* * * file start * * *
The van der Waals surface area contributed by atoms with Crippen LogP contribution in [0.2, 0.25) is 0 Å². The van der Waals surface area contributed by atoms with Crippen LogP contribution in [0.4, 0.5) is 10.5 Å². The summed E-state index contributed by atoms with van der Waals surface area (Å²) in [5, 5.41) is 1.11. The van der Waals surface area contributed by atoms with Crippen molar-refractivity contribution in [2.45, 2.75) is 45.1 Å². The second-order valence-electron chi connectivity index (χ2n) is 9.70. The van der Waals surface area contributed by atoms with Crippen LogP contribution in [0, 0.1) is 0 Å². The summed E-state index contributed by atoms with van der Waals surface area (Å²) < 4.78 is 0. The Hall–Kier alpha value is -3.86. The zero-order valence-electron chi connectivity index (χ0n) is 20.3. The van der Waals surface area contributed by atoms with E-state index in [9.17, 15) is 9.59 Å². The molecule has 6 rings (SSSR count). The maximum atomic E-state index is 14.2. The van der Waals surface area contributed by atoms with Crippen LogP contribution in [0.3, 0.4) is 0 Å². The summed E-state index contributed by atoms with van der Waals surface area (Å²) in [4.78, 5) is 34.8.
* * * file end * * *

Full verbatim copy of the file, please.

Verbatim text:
The van der Waals surface area contributed by atoms with Crippen LogP contribution in [0.2, 0.25) is 0 Å². The van der Waals surface area contributed by atoms with Crippen LogP contribution in [0.4, 0.5) is 10.5 Å². The summed E-state index contributed by atoms with van der Waals surface area (Å²) in [5, 5.41) is 1.11. The van der Waals surface area contributed by atoms with Crippen molar-refractivity contribution in [2.45, 2.75) is 45.1 Å². The second-order valence-electron chi connectivity index (χ2n) is 9.70. The van der Waals surface area contributed by atoms with Crippen LogP contribution in [0, 0.1) is 0 Å². The summed E-state index contributed by atoms with van der Waals surface area (Å²) < 4.78 is 0. The Hall–Kier alpha value is -3.86. The zero-order valence-electron chi connectivity index (χ0n) is 20.3. The van der Waals surface area contributed by atoms with E-state index in [9.17, 15) is 9.59 Å². The molecule has 6 rings (SSSR count). The maximum atomic E-state index is 14.2. The van der Waals surface area contributed by atoms with Crippen LogP contribution in [0.3, 0.4) is 0 Å². The summed E-state index contributed by atoms with van der Waals surface area (Å²) in [4.78, 5) is 34.8.